Molecular species

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In terms, molecular species (LH:2), from molecular, meaning "like a molecule", + species meaning "entity that reproduces with its own kind"[1] refers to all participants in a reaction mechanism (Grunwald, 1997); a near-synonym is: chemical species.


In 1875, Grant Allen, in his Force and Energy: a Theory of Dynamics, building on the work of James Maxwell, Peter Tait, Balfour Stewart, and Hermann Helmholtz, was employing the term “molecular species”, in respect to the potential energy of a cannon ball, when dropped from a height, transforming into kinetic energy during its fall, then into impact energy of the “molecular species” when hitting the ground.[2]

In late 1910s, Howard Lovecraft, in his correspondence letters, was alluding to the premise that, from the advanced perspective, humans were a form of atomic or molecular species; the following two quotes outline this view:

“How do we know that that form of atomic and molecular motion we call ‘life’ is the highest of all forms? Perhaps the dominate creature — the most rational and god-like of all beings — is an ‘invisible gas’ Or perhaps it is a flaming and effulgent mass of molten stardust. Who can say that men have souls while rocks have none?”
— Howard Lovecraft (1916), “Letter to Rheinhart Kleiner, Ira Cole, and Maurice Moe”, Aug 8 [3]
“My attitude has always been cosmic, and I looked on man as if from another planet. He was merely an interesting species presented for study and classification.”
— Howard Lovecraft (1922), “A Confession of Unfaith” [4]

In 1997, Ernest Grunwald, in his Thermodynamics of Molecular Species, building on Lewis (1923) outlined some of the basics of chemical thermodynamics applied to "molecular species" which he defined as all the "participants involved in reaction mechanism".[5] Said another way:

Molecular species are macroscopic or near-macroscopic ensembles of molecules that represent, in the real world, the molecules symbolized in chemical equations.”
— Ernest Grunwald (1997), Thermodynamics of Molecular Species (pg. xiii)

Grunwald describes a three-level scheme for speaking about molecular species:

Level Description
1. List of the formal components of the system
2. List of the molecular species that stem from the components
3. List of any subspecies derived from the molecular species

Moreover, only those molecular species that are chemically or stoichiometrically significant are listed. This listing or model, according to Grunwald can be changed as our understanding of the chemistry of the system improves.

Chemical | Molecular species

Presently, there does not seem to be any agreed upon consensus as to the distinction between "chemical species", which derives from the Egyptian term keme meaning "black soil", and "molecular species", which derives from the French mole meaning "mass".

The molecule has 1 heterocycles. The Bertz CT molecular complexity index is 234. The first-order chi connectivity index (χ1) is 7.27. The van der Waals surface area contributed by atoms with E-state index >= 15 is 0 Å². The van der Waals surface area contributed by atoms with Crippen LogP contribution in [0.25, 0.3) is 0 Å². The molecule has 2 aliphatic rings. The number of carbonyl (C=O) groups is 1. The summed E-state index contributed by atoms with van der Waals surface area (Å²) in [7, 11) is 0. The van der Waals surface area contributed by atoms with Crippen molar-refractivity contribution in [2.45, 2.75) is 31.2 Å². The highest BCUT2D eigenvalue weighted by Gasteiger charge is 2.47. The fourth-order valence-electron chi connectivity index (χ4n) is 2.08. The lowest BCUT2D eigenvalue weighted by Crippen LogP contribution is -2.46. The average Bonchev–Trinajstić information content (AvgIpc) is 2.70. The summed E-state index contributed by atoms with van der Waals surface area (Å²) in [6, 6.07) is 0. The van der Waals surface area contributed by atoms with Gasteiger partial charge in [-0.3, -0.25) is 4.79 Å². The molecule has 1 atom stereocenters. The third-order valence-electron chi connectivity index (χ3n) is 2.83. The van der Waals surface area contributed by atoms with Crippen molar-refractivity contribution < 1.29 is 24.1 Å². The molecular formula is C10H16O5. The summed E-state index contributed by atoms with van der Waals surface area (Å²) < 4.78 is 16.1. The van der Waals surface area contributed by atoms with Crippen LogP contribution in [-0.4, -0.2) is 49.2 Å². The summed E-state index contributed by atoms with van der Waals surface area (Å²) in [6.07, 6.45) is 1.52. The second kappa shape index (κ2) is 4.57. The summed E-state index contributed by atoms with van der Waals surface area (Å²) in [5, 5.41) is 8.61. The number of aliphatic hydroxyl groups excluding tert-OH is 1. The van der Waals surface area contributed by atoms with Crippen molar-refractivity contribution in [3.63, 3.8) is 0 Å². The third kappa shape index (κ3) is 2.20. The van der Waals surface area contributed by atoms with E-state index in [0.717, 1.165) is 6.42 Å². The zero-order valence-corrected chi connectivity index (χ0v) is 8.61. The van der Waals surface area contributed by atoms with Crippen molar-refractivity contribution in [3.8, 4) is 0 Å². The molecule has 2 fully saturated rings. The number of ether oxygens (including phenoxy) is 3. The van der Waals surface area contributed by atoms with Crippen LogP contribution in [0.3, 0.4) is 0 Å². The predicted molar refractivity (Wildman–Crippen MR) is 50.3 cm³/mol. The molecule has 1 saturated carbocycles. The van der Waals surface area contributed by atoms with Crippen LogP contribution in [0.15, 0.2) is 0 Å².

The following are quotes:

“It turns out that the traditional chemical thermodynamics, which deals with processes among equilibrium states, is incomplete because it takes the existence and maintenance of equilibrium for granted and fails to specify it explicitly. This is a surprising omission in a science that prides itself on the precision of its specifications. By contrast, the thermodynamics of molecular species includes departures from equilibrium as a matter of course, and the maintenance of equilibrium is specified explicitly. The specifying mathematics then adds specific terms — I call them molar-shift terms — that are missing from the traditional formulations.”
— Ernest Grunwald (1997), Thermodynamics of Molecular Species (pg. xiv) [6]

End matter


  1. Merriam-Webster Collegiate Dictionary, 2000.
  2. Allen, Grant. (1875). Force and Energy: a Theory of Dynamics (pg. 17). Humboldt, 1889.
  3. Lovecraft, Howard P. (2010). Against Religion: the Atheistic Writings of H.P. Lovecraft (editor: S.T. Joshi; foreword: Christopher Hitchens) (abs) (Amz) (rocks, pg. 9). Sporting Gentlemen.
  4. (a) Lovecraft, Howard P. (1922). “A Confession of Unfaith”, Liberal, Feb.
    (b) Lovecraft, Howard P. (2010). Against Religion: the Atheistic Writings of H.P. Lovecraft (editor: Sunand Joshi; foreword: Christopher Hitchens) (abs) (Amz) (pg. 5). Sporting Gentlemen.
  5. Ernest Grunwald – Hmolpedia 2020.
  6. Grunwald, Ernest. (1997). Thermodynamics of Molecular Species (Amz). Wiley.

External links

  • Dickerson, Richard E. (1969). Molecular Thermodynamics (molecular species, 3+ pgs). Benjamin.
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